How to Make a Cappucino

John Green
English 28
October 15, 2013
The Only Way to Make a Cappuccino
Cappuccinos are made in many ways and in all different sizes. What most people don't know is that there is actually a standardized way to prepare a cappuccino that has been lost and forgotten among baristas throughout the world. The average barista will have their own method for making this drink depending on the training that they have received and most coffee shops have improvised cappuccinos to keep up with the super sizing of everything in society, because a traditional cappuccino is a six ounce beverage. There is only one right way to make an authentic cappuccino and anything else is an improvisation.
The beginning of a good cappuccino is an excellent espresso blend coffee. Qualities that make up a good blend are freshness,aromatic complexity, and roast. Espresso is best used seven days after its roasting date, as a roast ages the brightness of the acidity fades, and the more subtle notes in the background have a chance to present themselves to your taste buds. Aromatic complexity refers to the aroma of the blend as well as the freshness. Some aromas found in coffee are fruity, floral, earthy, buttery, caramel, nutty, spicy, and smoky. Any sour or bitter aromas indicate that the coffee has begun to stale. The best aromatic qualities for a cappuccino are cherry, caramel, and nutty aromas. A good blend of coffee that contains these notes is Ethiopia, El Salvador, and Brazil.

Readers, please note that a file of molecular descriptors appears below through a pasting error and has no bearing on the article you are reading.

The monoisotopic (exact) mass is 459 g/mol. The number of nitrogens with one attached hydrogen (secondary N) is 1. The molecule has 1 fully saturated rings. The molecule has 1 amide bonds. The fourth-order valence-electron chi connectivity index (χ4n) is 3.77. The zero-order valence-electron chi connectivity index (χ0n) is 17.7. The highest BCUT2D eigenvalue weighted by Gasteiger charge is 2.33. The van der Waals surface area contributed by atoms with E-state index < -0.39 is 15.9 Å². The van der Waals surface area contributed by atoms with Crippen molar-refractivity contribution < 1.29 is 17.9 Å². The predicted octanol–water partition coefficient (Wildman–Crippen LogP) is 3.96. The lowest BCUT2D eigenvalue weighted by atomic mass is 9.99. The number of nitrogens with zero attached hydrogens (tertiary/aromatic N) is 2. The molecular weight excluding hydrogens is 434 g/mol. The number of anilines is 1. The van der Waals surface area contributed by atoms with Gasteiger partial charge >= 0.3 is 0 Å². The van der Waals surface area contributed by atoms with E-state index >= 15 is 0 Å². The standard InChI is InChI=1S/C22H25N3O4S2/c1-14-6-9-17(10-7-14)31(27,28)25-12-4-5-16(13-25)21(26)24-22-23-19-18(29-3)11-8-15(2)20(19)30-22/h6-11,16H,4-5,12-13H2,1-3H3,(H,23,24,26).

Next you will need to prepare the espresso blend for brewing. Espresso is ground fresh for each beverage at a fine grind. The grind, weight, and extraction time all play a pivotal role in the espresso quality. The weight of the espresso is referred to as a dose. You will be dosing the espresso into a portafilter from the espresso machine. First remove the portafilter from the grouphead of the espresso machine, run hot water through the grouphead to clear it of coffee grinds and dry the portafilter basket with a...